Her byline has appeared in a broad spectrum of publications including Better Homes and Gardens, Corporate Secretary, The Rotarian, Ohio Super Lawyers, GC Mid-Atlantic, Plaintiff Mag, Columbus Monthly, Cleveland Magazine, Ohio Magazine, Driving Vacations, Ohio Lawyers Weekly, Columbus CEO, Business First and Registered Rep. I am currently a columnist for two web sites owned by the Progressive Media Group: Progressive Law Practice and Successful Business News.

She wrote a study guide about filing personal bankruptcy, published by a division of Barnes and Noble, in 2007. I also edited a book about the American health care system published in 2008 by Rowman and Littlefield.

Gloria Allred, Civil Rights Lawyer

gloria allread, legal news, law news, verdict, settlement

“I am a constant warrior,” says Allred, whose legal career spans 40 years.

By Tami Kamin Meyer

A familiar scene played out in early March when noted civil lawyer Gloria Allred appeared next to a client on NBC’s The Today Show. That morning, she sat alongside Edwin Meises, the motorcyclist paralyzed last October when an SUV driver ran over him as a throng of motorcyclists surrounded the vehicle.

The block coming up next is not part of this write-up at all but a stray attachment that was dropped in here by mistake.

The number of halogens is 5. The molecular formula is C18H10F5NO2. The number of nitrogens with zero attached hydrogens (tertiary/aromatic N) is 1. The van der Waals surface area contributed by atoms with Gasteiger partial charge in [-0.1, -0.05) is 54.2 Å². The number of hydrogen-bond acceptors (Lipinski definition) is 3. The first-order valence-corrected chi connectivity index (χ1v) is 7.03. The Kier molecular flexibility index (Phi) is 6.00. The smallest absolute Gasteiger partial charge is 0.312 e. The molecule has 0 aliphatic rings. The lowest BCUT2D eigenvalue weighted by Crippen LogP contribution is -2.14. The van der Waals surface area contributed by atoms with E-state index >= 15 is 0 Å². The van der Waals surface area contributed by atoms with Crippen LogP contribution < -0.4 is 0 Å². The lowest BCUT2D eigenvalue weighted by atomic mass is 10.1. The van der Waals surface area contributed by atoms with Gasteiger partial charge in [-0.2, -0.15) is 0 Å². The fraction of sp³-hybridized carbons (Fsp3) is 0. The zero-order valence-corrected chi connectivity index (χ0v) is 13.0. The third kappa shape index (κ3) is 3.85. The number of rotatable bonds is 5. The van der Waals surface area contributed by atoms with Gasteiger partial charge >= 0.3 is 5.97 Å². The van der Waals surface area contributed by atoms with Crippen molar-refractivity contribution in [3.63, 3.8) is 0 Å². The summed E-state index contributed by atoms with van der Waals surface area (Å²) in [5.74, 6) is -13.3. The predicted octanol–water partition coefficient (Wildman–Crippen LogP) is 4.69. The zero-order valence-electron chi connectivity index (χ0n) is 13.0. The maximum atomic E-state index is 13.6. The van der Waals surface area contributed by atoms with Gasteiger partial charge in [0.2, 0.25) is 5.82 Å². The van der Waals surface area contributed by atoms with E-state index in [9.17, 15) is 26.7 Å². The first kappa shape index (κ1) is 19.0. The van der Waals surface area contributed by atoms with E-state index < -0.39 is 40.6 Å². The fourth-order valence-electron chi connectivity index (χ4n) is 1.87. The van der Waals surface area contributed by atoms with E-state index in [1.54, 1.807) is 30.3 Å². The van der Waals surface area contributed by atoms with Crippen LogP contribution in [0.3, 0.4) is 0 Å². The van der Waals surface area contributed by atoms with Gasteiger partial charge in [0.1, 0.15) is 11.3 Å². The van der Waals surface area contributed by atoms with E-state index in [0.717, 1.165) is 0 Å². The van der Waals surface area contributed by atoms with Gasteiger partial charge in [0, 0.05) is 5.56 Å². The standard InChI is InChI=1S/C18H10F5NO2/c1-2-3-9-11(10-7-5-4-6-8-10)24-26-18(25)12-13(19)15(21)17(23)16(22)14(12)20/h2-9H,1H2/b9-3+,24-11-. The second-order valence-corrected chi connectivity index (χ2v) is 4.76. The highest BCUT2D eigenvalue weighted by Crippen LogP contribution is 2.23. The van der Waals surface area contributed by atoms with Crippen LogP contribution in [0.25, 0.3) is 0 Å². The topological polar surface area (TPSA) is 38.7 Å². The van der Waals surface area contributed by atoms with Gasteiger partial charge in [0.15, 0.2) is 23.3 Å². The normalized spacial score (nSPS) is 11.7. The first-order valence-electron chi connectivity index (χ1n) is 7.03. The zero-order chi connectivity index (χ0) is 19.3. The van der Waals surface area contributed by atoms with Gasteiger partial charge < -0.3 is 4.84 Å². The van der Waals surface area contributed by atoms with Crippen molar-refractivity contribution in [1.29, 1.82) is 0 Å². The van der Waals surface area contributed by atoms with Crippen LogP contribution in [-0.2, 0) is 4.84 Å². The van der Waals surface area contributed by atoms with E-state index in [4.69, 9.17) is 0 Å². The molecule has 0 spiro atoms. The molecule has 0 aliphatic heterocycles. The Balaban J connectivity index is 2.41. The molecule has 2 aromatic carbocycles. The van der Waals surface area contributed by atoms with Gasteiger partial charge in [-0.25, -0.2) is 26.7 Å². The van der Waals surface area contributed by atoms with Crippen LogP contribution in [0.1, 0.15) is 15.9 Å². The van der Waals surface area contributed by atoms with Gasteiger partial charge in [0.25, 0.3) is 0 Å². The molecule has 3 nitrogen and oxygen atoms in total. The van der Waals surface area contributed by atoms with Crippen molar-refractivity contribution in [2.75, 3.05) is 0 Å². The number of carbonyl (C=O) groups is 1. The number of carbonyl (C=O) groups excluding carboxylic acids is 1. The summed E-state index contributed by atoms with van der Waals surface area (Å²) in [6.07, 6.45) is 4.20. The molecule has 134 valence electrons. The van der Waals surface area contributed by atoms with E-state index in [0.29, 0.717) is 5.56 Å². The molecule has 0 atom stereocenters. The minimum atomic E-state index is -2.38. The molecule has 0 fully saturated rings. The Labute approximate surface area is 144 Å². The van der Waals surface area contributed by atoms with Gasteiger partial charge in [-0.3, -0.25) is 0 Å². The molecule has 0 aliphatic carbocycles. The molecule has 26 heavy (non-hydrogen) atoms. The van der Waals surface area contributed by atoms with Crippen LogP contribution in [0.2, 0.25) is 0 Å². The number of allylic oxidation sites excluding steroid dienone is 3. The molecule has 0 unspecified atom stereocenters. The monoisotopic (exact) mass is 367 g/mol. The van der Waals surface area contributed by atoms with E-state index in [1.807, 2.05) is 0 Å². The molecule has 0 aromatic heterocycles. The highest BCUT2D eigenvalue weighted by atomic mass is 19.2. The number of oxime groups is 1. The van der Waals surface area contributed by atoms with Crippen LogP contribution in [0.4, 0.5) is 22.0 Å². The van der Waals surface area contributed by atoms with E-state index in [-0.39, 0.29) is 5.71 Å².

Allred said she and her client had not yet decided if they will file suit for Meises’s injuries that fateful day. Meanwhile, neither Meises nor the SUV driver have been charged in the mishap. That morning Allred explained, “He never did anything to the driver except basically had his back to the car when he was run over.”

“What we hope is that the prosecutor does not look at public opinion, that the prosecutor looks at the facts, looks at the law, (and) decides whether or not the driver of the SUV who ran over Edwin and paralyzed him for life…was in reasonable fear and had any kind of justification for running over Edwin,” said Allred.